Here's where the old and new blend in a lively rhythm of sights and sounds. Downtown Washington's historic streetscapes showcase the city's newest arts, dining, sports, and entertainment scenes along with world-renowned theaters, museums, and memorials.
Historic downtown, located between the White House and the Capitol, was once the heart of political, social, and commercial life in the Nation's Capital. Daniel Webster's home and office stood across the street from the Old City Hall, and Walt Whitman helped nurse the Civil War wounded in the Patent Office, now home to the National Portrait Gallery and the Smithsonian American Art Museum. Nearby, Samuel Morse opened the world's first telegraph office.
In this central part of the city, thousands of newcomers to Washington - including German, Chinese, Greek, and Italian immigrants - got their start. They lived and worked in this neighborhood, setting up shops and restaurants, often living above their stores. Their religious structures remain as monuments to their historic presence, and offer a fascinating social history.
Chinatown and Penn Quarter are two distinctive sections of Downtown you won’t want to miss.
This self-guided walking trail reveals the story of Downtown – follow the signs on this self-guided Cultural Tourism DC Neighborhood Heritage Trail to learn more about Washington's Downtown, just east of the White House. Cultural Tourism DC Audio Journeys are now available for the Downtown Heritage Trail. This free tours take listeners by the ear and leads them through the streets of Washington, telling the city’s great stories in dramatic fashion.
You’ll know you’re in Chinatown when you see the fabulously ornate Gateway Arch at Seventh and H Streets, NW. Washington’s Chinese community dates to the 1880s, when immigrants settled along Pennsylvania Avenue between Third and Sixth Streets. After it was forced out by construction of the Federal Triangle in the 1930s, the community relocated north to its current location. While many Chinese Americans have left Chinatown for the suburbs, a small community survives. In the 600 block of H Street you’ll see the Wah Luck House, whose architect also designed the arch, and the Chinatown Community Cultural Center, dedicated to preserving and promoting the neighborhood’s cultural heritage. Since the opening of the Verizon Center on Seventh Street brought development pressures to Chinatown, few of the old, inexpensive restaurants remain. Familiar western eateries — albeit with names in Chinese characters — have taken their places.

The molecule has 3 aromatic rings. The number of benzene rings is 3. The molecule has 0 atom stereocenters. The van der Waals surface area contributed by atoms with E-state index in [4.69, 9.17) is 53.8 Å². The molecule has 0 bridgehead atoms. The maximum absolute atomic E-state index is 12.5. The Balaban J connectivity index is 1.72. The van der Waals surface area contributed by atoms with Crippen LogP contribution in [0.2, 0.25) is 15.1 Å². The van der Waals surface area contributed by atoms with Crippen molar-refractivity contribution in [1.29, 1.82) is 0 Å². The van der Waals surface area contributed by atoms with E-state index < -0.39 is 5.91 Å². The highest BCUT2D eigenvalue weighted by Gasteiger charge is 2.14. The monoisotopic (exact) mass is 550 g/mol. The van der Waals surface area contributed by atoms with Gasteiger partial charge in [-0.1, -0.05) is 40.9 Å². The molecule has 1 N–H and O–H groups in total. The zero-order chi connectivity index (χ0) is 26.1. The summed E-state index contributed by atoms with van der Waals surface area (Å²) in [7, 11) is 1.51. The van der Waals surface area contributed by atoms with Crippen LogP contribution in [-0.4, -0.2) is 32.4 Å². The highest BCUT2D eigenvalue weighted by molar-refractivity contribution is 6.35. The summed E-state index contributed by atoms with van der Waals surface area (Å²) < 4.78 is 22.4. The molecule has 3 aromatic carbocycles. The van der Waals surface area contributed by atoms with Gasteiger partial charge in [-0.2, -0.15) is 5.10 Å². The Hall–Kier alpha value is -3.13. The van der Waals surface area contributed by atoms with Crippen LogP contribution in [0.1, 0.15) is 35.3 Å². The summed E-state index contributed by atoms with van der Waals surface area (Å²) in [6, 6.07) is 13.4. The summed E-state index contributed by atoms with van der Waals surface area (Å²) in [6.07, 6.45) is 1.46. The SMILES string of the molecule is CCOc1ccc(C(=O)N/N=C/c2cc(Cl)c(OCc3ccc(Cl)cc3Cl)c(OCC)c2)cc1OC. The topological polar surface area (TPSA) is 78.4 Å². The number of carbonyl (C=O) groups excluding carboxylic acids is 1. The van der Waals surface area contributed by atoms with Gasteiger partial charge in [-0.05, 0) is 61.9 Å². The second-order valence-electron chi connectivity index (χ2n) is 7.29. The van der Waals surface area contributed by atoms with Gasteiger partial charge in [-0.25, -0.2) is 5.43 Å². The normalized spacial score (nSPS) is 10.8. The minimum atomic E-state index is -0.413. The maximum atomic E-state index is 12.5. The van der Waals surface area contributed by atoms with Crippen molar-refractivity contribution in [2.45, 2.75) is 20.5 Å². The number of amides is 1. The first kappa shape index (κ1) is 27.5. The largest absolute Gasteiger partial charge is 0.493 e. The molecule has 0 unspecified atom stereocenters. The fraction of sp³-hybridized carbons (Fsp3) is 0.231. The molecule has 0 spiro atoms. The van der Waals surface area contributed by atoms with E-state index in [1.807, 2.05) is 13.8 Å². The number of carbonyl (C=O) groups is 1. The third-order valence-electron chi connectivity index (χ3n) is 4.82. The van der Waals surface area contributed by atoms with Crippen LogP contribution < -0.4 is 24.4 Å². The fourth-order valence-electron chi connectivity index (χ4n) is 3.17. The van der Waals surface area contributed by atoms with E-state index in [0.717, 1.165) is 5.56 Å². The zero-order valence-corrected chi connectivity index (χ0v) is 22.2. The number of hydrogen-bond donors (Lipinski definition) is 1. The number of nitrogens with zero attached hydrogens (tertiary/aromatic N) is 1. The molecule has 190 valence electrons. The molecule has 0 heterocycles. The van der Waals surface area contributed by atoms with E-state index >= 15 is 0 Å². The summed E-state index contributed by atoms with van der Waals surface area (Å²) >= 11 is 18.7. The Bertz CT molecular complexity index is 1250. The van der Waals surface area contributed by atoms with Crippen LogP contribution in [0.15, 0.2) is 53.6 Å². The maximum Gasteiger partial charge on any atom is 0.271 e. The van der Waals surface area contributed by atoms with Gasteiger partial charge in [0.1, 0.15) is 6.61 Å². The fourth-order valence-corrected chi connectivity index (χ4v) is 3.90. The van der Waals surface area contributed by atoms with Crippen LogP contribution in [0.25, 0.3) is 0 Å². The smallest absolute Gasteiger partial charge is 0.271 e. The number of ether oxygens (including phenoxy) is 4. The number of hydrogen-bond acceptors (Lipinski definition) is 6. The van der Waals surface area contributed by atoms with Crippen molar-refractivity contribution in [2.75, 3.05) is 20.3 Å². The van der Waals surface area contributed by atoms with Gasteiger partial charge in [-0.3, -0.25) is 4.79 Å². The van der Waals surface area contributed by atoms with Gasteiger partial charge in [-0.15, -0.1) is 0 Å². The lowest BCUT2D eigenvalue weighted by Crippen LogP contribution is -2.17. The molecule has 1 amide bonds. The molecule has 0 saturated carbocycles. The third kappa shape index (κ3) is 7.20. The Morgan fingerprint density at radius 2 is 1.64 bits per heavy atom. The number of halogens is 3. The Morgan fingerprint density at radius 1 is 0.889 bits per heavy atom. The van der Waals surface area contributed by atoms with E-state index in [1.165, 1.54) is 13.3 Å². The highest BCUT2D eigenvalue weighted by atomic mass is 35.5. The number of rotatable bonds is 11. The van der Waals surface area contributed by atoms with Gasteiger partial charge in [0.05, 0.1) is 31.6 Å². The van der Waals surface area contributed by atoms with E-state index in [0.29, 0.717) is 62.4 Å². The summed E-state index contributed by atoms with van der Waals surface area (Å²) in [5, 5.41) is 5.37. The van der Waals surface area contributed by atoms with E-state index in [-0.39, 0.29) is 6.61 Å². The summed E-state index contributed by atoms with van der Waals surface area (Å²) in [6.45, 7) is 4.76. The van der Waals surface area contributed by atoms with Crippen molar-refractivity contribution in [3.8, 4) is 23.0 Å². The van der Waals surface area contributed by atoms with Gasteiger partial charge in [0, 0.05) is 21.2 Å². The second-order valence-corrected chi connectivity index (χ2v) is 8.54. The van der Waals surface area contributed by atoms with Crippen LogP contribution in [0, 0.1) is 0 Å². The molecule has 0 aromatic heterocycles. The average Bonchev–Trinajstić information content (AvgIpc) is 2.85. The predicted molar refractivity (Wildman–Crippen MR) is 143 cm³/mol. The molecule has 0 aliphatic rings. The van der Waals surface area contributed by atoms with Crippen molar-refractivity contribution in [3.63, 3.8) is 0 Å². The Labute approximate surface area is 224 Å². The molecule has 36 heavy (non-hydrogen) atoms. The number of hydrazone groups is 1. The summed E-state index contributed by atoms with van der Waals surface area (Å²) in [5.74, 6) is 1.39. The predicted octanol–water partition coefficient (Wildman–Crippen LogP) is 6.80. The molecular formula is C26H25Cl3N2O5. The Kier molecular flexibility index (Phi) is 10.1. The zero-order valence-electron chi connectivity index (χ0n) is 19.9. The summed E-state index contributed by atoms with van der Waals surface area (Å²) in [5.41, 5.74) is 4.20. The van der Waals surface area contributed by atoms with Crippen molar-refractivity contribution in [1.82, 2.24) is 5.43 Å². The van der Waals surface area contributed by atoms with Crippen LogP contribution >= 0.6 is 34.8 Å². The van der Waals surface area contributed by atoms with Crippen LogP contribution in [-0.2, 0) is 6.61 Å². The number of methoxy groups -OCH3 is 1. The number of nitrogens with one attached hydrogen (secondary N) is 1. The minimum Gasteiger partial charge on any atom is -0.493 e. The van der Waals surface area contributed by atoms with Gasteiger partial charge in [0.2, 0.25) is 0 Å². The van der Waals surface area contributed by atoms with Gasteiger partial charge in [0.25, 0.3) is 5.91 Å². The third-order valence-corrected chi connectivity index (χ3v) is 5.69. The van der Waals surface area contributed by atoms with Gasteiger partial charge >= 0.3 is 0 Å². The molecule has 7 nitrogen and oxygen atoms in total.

Just south of Chinatown (and north of Pennsylvania Avenue between Fifth and Ninth Streets) is the downtown neighborhood now known as Penn Quarter. At one time solidly commercial, this area now boasts 10,000 residents, along with an array of galleries, theaters, restaurants, and shops. Spend an afternoon at one of the neighborhood’s exciting museums, including some of DC’s newest: the Newseum, the U.S. Navy Memorial & Naval Heritage Center, the Crime and Punishment Museum, the International Spy Museum, and the Marian Koshland Science Museum. In the evening catch a world-class play at the Shakespeare Theatre Company or Woolly Mammoth Theatre.
Stunning commercial buildings reinforce the historical significance of Washington's downtown. On almost every block you'll discover fine examples of diverse architectural styles: Italianate, Richardsonian Romanesque, Beaux-Arts, Classical, and Gothic Revival, with façades made from brick, stone, cast iron, terra cotta, and cast stone. Approximately 200 buildings within the Downtown Historic District carry a National Historic Register designation.
Check out our Calendar for up-to-date information on exhibitions, lectures and other heritage happenings in the city.
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